May 28, 10am–12pmWhere
Web livestreamMap Unavailable What
The 2014 Toledo water crisis drew worldwide attention to a crucial question: How do we balance our need for clean water with our need for abundant food?The toxic algal bloom that caused 500,000 people to be without tap water made the relationship between food and water a high priority for citizens, government, farmers, environmentalists and businesses. Please join us for a discussion, moderated by Emmy award-winning broadcast journalist Gail Hogan, which will be live streamed on the internet and feature diverse panelists discussing the environmental, agricultural, social and economic aspects of this critical topic.
Panel 1: Lessons from Toledo Water Crisis | 10:00 – 10:45 a.m.
August 2, 2014 reshaped how the world thinks about agriculture and the environment. In the aftermath of 500,000 residents losing their water supply, what did the community do well, what did it not do well and what are the lessons to be learned going forward? Panelists will share perspectives from the farm and environmental communities, city government and local business interests.
- Sandy Bihn, president, Toledo Lighthouse Society and executive director, Lake Erie Waterkeeper Inc.
- Edward Moore, director, City of Toledo Public Utilities
- Rich Nachazel, president, Destination Toledo, Inc.
- Adam Sharp, vice president of public policy, Ohio Farm Bureau Federation
Break | 10:45 – 11:00 a.m.
Panel 2: Balancing the Food and Water Equation | 11:00 – 11:45 a.m.
Water quality and food production are inextricably linked. How do we manage both resources in ways that meet society’s needs? Innovative thinkers from agriculture, conservation and the scientific community share insights into the challenges ahead.
- Jack Fisher, executive vice president, Ohio Farm Bureau Federation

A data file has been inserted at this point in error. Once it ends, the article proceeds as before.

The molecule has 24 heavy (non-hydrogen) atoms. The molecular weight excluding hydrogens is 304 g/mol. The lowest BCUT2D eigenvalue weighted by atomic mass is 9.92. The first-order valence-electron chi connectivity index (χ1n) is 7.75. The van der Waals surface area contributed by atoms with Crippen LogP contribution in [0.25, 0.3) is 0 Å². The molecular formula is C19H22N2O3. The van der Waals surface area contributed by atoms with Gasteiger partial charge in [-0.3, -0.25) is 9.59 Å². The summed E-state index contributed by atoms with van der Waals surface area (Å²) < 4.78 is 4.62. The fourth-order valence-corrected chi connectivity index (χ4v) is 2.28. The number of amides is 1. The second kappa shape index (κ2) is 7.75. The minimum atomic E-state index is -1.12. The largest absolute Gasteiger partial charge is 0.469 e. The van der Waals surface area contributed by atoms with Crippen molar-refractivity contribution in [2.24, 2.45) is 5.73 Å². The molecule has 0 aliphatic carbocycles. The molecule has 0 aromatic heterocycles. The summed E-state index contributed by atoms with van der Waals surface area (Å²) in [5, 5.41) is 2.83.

- Josh Knights, executive director, The Nature Conservancy in Ohio
- Jay Martin, lead faculty for the Global Water Initiative and the Field to Faucet Program, Ohio State University
- Terry McClure, vice chairman, Ohio Soybean Council Board
Visit FoodDialogues.com for more information and to see footage from past Food Dialogues events.
About the sponsors:
About The Food Dialogues: The Food Dialogues signature events are designed to bring together farmers, ranchers, industry experts, scientists, media and consumers for dynamic panel discussions on some of today’s most pressing topics related to food and food production. Since its launch in 2011, the U.S. Farmers & Ranchers Alliance has hosted 26 panels across the country.
About U.S. Farmers & Ranchers Alliance: USFRA is a group of more than 80 farmer- and rancher-led organizations and agricultural partners leading a movement to answer questions about how food is grown and raised. USFRA provides resources and tools to navigate today’s food issues landscape with a broader goal of building trust in American agriculture.
About Ohio Farm Bureau Federation: Ohio Farm Bureau Federation is a private membership organization of more than 200,000 members that was founded in 1919 with a mission of helping farmers. Farm Bureau works on behalf of members at our nation’s capital, Ohio’s Statehouse, with regulatory agencies, and locally in every Ohio county. Our members are farmers, gardeners, food enthusiasts, teachers, nature fans and anyone who wants to make their communities better by protecting, preserving and promoting agriculture.
About Ohio Corn Marketing Program: The Ohio Corn Marketing Program is a voluntary, self-help program that allows for the collection of a half cent-perbushel assessment by all first purchasers of the grain. Funds can be invested only for research, market development, education and promotion purposes. The program’s goal is to create new and expanded markets for corn and to increase the farm income of Ohio’s corn producers.
About Ohio Small Grains Marketing Program: The Ohio Small Grains Marketing Program Board works to improve wheat production, wheat qualities and to strengthen markets for wheat in Ohio as well as wheat export markets. OSGMP dollars support educational programs in the state and fund research programs at Ohio State University to create better crops and open new markets.
About Ohio Soybean Council: Headquartered in Worthington, the Ohio Soybean Council is governed by a volunteer farmer board, which directs the Soybean Promotion and Research Program. The program’s primary goal is to improve soybean profitability by targeting research and development projects through the investment of farmer-contributed funds.